"I was caught off-guard because I didn’t have the exact leverage that I wanted," Boykin said. "I tried to get my leverage back, and as soon as I looked up, I saw the ball coming, and it almost looked like it was coming to me. I accidentally got in the right position. I caught it with one hand and it stuck to my chest. I was just worried about securing it. I looked up and saw Connor Barwin like, ‘Get down! Get down!’ So in my mind, I thought I was running around for a long time before getting down, but looking at the film, it happened like that [snaps fingers]. It was a blur."

In the NFL, there is always an alternate universe. What if Kyle Orton completed two or three passes and got the Cowboys into field goal range? What if the Eagles dropped two of their last three games and missed the playoffs? How is the discussion in Philadelphia different this offseason?

Boykin benefited partially from a bad throw, but when there was a play to be made, he came through. As he headed for the sideline, he was greeted by Kelly.

"I just remember him hugging me, and then I hugged him and I looked at him, and he had half of my eye black smeared all over his face," said Boykin. "But it was a good time."

The celebration extended from Dallas to Philadelphia to Georgia.

"I was literally speechless," said Al. "I remember jumping up and down. And my girlfriend looked at me like, ‘What are you doing?’ I was just pointing at the TV. I couldn’t get out what I was trying to say. Just kept saying, ‘My brother! My brother! My brother!’ I couldn’t say anything. I was too excited. … Just a crazy moment, a lot of running around, screaming, jumping, a very proud moment for us, especially, for his family. And definitely a proud moment for him.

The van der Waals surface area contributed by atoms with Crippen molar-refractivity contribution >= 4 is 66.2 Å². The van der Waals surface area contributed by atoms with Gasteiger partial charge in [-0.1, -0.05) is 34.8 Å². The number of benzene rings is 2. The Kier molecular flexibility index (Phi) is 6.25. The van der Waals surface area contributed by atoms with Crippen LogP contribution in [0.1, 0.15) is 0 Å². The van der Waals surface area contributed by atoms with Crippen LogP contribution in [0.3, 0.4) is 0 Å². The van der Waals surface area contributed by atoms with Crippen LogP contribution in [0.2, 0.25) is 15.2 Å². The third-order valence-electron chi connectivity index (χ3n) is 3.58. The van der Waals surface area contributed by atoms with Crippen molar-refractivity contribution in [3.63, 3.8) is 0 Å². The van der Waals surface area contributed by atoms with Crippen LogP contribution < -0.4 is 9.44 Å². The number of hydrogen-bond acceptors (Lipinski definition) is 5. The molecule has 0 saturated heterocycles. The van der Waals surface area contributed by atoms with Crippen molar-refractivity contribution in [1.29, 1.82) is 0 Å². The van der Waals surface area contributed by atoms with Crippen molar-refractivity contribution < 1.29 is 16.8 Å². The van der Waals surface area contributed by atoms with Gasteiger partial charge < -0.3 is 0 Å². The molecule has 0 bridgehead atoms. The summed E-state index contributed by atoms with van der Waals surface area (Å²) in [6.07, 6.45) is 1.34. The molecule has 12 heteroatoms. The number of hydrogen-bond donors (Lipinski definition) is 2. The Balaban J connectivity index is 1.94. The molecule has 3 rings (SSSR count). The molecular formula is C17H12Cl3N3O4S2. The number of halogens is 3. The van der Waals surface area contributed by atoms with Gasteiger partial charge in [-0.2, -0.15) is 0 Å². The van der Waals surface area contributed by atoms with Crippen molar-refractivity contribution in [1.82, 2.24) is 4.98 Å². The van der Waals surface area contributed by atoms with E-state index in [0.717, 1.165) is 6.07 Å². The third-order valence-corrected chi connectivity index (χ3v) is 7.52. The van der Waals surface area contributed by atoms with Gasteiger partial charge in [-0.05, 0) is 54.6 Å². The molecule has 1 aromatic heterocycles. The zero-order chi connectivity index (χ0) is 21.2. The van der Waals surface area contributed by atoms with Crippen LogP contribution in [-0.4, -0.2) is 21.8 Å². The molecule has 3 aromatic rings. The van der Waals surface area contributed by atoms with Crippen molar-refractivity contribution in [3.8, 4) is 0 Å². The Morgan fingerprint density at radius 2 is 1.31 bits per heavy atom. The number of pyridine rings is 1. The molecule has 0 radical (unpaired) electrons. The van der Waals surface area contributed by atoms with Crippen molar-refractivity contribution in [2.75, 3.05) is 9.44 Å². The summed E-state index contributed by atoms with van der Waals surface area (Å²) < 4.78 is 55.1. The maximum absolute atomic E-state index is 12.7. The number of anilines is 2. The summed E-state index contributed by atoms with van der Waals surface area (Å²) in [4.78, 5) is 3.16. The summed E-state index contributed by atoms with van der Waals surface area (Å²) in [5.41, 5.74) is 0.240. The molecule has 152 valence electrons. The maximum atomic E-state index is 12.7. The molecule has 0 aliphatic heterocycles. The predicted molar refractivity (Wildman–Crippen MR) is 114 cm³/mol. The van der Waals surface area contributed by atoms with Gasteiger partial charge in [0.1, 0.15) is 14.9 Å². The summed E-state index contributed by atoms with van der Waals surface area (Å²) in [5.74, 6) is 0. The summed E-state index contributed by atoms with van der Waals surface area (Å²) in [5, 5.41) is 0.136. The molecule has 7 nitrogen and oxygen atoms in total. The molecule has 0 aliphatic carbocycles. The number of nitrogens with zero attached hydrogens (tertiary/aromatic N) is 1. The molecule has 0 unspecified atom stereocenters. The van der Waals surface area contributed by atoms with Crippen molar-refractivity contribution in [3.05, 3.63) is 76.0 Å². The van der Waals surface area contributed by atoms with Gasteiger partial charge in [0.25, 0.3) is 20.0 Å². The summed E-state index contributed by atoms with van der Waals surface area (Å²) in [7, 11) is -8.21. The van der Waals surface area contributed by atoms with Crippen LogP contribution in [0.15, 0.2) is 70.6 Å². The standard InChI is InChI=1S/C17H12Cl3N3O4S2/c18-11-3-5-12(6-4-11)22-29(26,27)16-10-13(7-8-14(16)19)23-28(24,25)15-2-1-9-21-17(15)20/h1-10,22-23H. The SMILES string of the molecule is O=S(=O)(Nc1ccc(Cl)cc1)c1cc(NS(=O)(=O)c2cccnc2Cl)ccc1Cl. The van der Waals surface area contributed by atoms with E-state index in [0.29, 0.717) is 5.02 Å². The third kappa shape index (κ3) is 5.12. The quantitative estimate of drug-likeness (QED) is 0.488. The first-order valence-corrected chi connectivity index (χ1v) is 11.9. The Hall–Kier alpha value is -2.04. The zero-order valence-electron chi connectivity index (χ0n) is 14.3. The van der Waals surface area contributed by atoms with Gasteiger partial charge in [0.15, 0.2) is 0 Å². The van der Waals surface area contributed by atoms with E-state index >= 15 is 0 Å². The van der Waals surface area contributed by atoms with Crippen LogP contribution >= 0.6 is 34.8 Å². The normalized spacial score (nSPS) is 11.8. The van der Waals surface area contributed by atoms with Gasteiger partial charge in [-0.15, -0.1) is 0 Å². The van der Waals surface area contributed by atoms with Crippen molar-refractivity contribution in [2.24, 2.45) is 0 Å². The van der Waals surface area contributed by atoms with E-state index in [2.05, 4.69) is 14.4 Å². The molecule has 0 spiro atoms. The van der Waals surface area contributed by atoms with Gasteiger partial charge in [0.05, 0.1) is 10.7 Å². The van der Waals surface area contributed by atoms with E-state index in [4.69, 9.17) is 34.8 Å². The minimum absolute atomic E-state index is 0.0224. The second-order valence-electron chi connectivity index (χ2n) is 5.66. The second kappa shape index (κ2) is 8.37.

"Just to see him come so far, all the trying times, and persevere through everything, the injury at the Senior Bowl, the slipping in the draft, all the way to his second year, being second in interceptions in the NFL. … That was just a very surreal thing to think about and realize. We were all just very proud of him."

Only Seattle’s Richard Sherman had more picks than Boykin last year. In terms of combined interceptions and passes defensed, Boykin ranked fifth with 23, behind only Sherman, Cleveland’s Joe Haden, Baltimore’s Lardarius Webb and then-Titans CB Alterraun Verner.

"His ball skills are what make him so good," said Barwin. "Some guys can get their hands on balls, but he has the ability to get his hands on the ball and hold onto it. I think that’s definitely what you guys all see, and that’s what I see too."

Added DeMeco Ryans: "You have to be a very special guy to come in on third down and you know that most teams, they’re targeting that slot receiver. So for a guy like Boykin to come in and make the amount of plays that he makes from a nickel position, you know he’s a very special player. It’s great to see him progress from his rookie year to now. He’s a proven guy. You’re not worried about him when he’s out on the field. You know he can hold his own against any of the top receivers that line up in front of him. I love playing with Boykin. I love his confidence and just the flexibility he brings us being able to step up when we need him.

"He always has a smile on his face. You never see Boykin down. I’ve never seen him have a bad day. He has a really good spirit about himself."

Five of Boykin’s interceptions last season came with the Eagles clinging to a one-possession lead; four came in the fourth quarter; and two sealed victories.